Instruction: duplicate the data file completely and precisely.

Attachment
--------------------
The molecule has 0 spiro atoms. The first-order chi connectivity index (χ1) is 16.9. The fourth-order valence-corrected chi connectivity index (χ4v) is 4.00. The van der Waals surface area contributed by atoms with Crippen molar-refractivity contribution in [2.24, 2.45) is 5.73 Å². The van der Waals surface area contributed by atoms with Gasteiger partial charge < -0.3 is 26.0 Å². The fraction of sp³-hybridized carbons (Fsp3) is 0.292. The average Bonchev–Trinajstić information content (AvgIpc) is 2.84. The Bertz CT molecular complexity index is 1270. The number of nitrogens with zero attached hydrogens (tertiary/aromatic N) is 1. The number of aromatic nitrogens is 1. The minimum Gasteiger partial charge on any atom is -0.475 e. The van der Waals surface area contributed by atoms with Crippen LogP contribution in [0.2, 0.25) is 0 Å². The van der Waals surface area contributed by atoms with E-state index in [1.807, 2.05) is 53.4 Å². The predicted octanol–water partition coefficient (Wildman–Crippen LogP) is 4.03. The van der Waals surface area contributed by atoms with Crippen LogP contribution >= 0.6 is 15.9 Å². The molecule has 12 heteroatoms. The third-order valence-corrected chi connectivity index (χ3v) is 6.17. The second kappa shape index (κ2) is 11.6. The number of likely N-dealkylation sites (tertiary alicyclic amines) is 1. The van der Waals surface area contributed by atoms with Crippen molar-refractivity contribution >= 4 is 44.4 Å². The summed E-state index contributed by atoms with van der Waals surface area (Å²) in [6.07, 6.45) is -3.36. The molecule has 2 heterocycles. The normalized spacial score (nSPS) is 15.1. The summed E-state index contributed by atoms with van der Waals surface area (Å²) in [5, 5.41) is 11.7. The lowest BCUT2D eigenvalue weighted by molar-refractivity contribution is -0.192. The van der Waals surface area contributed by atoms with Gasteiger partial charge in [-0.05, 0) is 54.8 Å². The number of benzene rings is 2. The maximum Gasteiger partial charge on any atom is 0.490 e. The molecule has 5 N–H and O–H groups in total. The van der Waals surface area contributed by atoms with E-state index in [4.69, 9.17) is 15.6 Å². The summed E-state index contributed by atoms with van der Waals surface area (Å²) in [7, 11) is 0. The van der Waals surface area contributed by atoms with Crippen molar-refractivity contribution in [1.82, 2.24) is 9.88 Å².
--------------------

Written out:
The molecule has 0 spiro atoms. The first-order chi connectivity index (χ1) is 16.9. The fourth-order valence-corrected chi connectivity index (χ4v) is 4.00. The van der Waals surface area contributed by atoms with Crippen molar-refractivity contribution in [2.24, 2.45) is 5.73 Å². The van der Waals surface area contributed by atoms with Gasteiger partial charge < -0.3 is 26.0 Å². The fraction of sp³-hybridized carbons (Fsp3) is 0.292. The average Bonchev–Trinajstić information content (AvgIpc) is 2.84. The Bertz CT molecular complexity index is 1270. The number of nitrogens with zero attached hydrogens (tertiary/aromatic N) is 1. The number of aromatic nitrogens is 1. The minimum Gasteiger partial charge on any atom is -0.475 e. The van der Waals surface area contributed by atoms with Crippen LogP contribution in [0.2, 0.25) is 0 Å². The van der Waals surface area contributed by atoms with E-state index in [1.807, 2.05) is 53.4 Å². The predicted octanol–water partition coefficient (Wildman–Crippen LogP) is 4.03. The van der Waals surface area contributed by atoms with Crippen LogP contribution >= 0.6 is 15.9 Å². The molecule has 12 heteroatoms. The third-order valence-corrected chi connectivity index (χ3v) is 6.17. The second kappa shape index (κ2) is 11.6. The number of likely N-dealkylation sites (tertiary alicyclic amines) is 1. The van der Waals surface area contributed by atoms with Crippen molar-refractivity contribution >= 4 is 44.4 Å². The summed E-state index contributed by atoms with van der Waals surface area (Å²) in [6.07, 6.45) is -3.36. The molecule has 2 heterocycles. The normalized spacial score (nSPS) is 15.1. The summed E-state index contributed by atoms with van der Waals surface area (Å²) in [5, 5.41) is 11.7. The lowest BCUT2D eigenvalue weighted by molar-refractivity contribution is -0.192. The van der Waals surface area contributed by atoms with Gasteiger partial charge in [-0.05, 0) is 54.8 Å². The number of benzene rings is 2. The maximum Gasteiger partial charge on any atom is 0.490 e. The molecule has 5 N–H and O–H groups in total. The van der Waals surface area contributed by atoms with E-state index in [4.69, 9.17) is 15.6 Å². The summed E-state index contributed by atoms with van der Waals surface area (Å²) in [7, 11) is 0. The van der Waals surface area contributed by atoms with Crippen molar-refractivity contribution in [1.82, 2.24) is 9.88 Å².